Thursday, July 20, 2006

toastmasters and tripping

I went to a Toastmasters meeting this week. It was probably one of the most surreal experiences of my life.

(Most of my surreal experiences have come from dropping acid and doing mushrooms. Certainly, going to see Rocky Horror should be a required activity while tripping; during the movie we were either cowering in fear at the stuff being tossed around or hollering and giggling wildly.

Tripping and enjoying cocktails while watching highly skilled performers make balloon animals--and then stand there looking mean and expecting a tip--was another frightening, surreal experience. [Wow, how did they DO that? Man, that's cool....Whoa, what? They want a TIP...? Uhhh, shit, we gotta get OUT of here, man.]

Shrooms made me feel as if every bodily orifice was oozing something.)

Toastmasters ranked right up there with tripping in surreality.

The meeting was in a church basement, of course; aren't all slightly subversive meetings of people with some kind of problem held in church basements? There was no sign outside, so I made my way in look at the crowd, and I wondered if this was in fact an AA meeting.

"Heh heh. No, this is Toastmasters. Hi. I'm Garrett. I got your email."

Garret seemed to be a nice guy. The rest of the group appeared to be nice, completely ordinary, geeky individuals who would have looked quite at home at a Star Wars convention.

It was a very highly structured meeting, with a timekeeper, a grammarian, an "ah" and "um" counter, an MC..everybody had some kind of job. There was only one main speaker (she spoke about memory, but I forget what she said). Then there was the table topics guy, who'd ask others to come up, ask them a question and watch with glee as they melted under the hot light of extemporaneous speaking.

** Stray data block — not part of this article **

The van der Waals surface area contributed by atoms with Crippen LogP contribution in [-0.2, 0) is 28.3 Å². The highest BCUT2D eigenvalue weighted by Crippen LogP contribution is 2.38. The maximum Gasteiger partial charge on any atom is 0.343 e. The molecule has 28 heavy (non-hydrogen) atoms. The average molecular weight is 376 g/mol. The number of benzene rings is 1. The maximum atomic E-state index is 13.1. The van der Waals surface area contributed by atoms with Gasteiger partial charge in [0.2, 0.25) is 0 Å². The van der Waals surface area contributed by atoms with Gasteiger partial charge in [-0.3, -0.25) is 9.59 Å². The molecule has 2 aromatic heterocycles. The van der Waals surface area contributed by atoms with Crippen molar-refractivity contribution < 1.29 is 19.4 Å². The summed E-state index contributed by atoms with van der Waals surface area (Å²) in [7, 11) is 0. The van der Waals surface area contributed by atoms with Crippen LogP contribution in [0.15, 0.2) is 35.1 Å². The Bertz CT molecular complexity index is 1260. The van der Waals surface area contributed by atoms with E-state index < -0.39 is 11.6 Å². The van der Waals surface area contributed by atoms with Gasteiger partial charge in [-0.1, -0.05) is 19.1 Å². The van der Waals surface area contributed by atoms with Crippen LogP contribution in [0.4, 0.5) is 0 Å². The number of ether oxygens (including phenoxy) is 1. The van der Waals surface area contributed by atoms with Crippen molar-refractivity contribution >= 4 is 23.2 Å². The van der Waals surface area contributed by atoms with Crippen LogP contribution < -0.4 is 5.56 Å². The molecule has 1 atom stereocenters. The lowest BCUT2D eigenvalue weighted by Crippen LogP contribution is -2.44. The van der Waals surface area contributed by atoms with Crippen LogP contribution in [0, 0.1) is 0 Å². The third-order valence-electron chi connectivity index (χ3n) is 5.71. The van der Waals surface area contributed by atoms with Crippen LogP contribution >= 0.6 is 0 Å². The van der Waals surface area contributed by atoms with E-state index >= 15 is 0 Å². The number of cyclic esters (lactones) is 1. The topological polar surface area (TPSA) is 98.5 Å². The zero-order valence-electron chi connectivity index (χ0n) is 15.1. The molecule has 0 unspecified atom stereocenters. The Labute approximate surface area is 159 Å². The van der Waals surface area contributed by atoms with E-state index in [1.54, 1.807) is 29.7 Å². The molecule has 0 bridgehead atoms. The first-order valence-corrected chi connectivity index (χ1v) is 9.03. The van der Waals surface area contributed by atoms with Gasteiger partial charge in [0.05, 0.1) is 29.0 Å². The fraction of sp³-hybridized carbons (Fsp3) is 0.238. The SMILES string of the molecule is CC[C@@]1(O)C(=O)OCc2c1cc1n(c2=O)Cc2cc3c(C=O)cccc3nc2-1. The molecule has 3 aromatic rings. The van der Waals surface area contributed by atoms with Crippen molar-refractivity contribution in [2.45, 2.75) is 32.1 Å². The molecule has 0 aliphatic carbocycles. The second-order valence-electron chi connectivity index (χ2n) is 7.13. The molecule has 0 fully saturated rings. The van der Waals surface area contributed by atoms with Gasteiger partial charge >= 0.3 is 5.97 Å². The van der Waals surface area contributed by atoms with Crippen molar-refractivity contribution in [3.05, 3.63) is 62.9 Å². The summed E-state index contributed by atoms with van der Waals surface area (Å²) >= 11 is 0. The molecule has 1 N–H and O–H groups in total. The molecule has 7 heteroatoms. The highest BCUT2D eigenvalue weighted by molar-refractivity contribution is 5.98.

And applause. They applaud everything. Everybody who gets up and speaks, no matter how poorly, is worthy of applause. I found this rather distracting and...surreal.

Toward the end of the meeting, the MC got up, explained how people can choose to speak or just say no...and then leers in my direction.

"Would our guest care to come up and speak?"

Now, I've done a lot of theater. I announce at sporting events. I usually don't have a problem with speaking in public, even if the audience is in my lap. It doesn't mean I'm particularly good at it, although I have brought people to tears--intentionally--but I'm comfortable with it.

But now, I felt incredibly inept. I didn't know what to do with my arms...I'm very animated and tend to wave them around a lot. So I crossed them, uncrossed them, held my hands in front of me, behind me, couldn't I ended up waving them around anyway as I told the audience about my girlhood experience of getting lost in Atlantic City, and being rescued by Mr. Peanut.

Yup. THAT Mr. Peanut, that 7-foot tap-dancing, cane-twirling top-hatted legume. I had wandered onto the boardwalk (this was before casinos) and evidently followed the aroma of fresh roasted peanuts. I used to collect Mr. Peanut memorabilia, so it seemed quite serendipitous to find the man/nut himself, strolling on the boardwalk.